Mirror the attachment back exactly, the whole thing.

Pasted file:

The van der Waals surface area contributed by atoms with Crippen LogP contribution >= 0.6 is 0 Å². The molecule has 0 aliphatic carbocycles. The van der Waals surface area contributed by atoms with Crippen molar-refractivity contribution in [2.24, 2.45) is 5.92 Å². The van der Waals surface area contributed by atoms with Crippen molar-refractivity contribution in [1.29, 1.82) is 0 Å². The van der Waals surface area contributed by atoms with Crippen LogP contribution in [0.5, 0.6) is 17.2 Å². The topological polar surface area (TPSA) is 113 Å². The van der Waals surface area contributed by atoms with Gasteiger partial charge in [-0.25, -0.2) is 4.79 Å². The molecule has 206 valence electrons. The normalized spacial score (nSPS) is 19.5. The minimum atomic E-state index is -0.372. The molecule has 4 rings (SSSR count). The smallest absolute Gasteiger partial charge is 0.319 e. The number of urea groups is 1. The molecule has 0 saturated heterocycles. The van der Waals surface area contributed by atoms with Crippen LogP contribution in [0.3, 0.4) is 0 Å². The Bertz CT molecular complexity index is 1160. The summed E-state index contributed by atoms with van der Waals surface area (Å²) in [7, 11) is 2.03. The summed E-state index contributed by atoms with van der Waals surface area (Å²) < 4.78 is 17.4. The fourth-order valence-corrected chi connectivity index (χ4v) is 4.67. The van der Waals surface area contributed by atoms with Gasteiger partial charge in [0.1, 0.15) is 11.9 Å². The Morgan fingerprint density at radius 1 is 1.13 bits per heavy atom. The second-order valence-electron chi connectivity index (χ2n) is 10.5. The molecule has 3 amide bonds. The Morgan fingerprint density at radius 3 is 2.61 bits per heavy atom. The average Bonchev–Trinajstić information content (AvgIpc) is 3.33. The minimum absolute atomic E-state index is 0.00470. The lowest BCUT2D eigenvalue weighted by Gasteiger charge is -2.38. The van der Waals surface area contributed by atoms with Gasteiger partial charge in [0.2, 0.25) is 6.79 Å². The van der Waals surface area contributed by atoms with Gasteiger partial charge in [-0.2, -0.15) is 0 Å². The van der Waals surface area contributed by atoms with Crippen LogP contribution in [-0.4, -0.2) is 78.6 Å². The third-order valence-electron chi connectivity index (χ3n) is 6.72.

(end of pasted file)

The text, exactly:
The van der Waals surface area contributed by atoms with Crippen LogP contribution >= 0.6 is 0 Å². The molecule has 0 aliphatic carbocycles. The van der Waals surface area contributed by atoms with Crippen molar-refractivity contribution in [2.24, 2.45) is 5.92 Å². The van der Waals surface area contributed by atoms with Crippen molar-refractivity contribution in [1.29, 1.82) is 0 Å². The van der Waals surface area contributed by atoms with Crippen LogP contribution in [0.5, 0.6) is 17.2 Å². The topological polar surface area (TPSA) is 113 Å². The van der Waals surface area contributed by atoms with Gasteiger partial charge in [-0.25, -0.2) is 4.79 Å². The molecule has 206 valence electrons. The normalized spacial score (nSPS) is 19.5. The minimum atomic E-state index is -0.372. The molecule has 4 rings (SSSR count). The smallest absolute Gasteiger partial charge is 0.319 e. The number of urea groups is 1. The molecule has 0 saturated heterocycles. The van der Waals surface area contributed by atoms with Crippen LogP contribution in [0.3, 0.4) is 0 Å². The Bertz CT molecular complexity index is 1160. The summed E-state index contributed by atoms with van der Waals surface area (Å²) in [7, 11) is 2.03. The summed E-state index contributed by atoms with van der Waals surface area (Å²) < 4.78 is 17.4. The fourth-order valence-corrected chi connectivity index (χ4v) is 4.67. The van der Waals surface area contributed by atoms with Gasteiger partial charge in [0.1, 0.15) is 11.9 Å². The Morgan fingerprint density at radius 1 is 1.13 bits per heavy atom. The second-order valence-electron chi connectivity index (χ2n) is 10.5. The molecule has 3 amide bonds. The Morgan fingerprint density at radius 3 is 2.61 bits per heavy atom. The average Bonchev–Trinajstić information content (AvgIpc) is 3.33. The minimum absolute atomic E-state index is 0.00470. The lowest BCUT2D eigenvalue weighted by Gasteiger charge is -2.38. The van der Waals surface area contributed by atoms with Gasteiger partial charge in [0.2, 0.25) is 6.79 Å². The van der Waals surface area contributed by atoms with Gasteiger partial charge in [-0.2, -0.15) is 0 Å². The van der Waals surface area contributed by atoms with Crippen LogP contribution in [-0.4, -0.2) is 78.6 Å². The third-order valence-electron chi connectivity index (χ3n) is 6.72.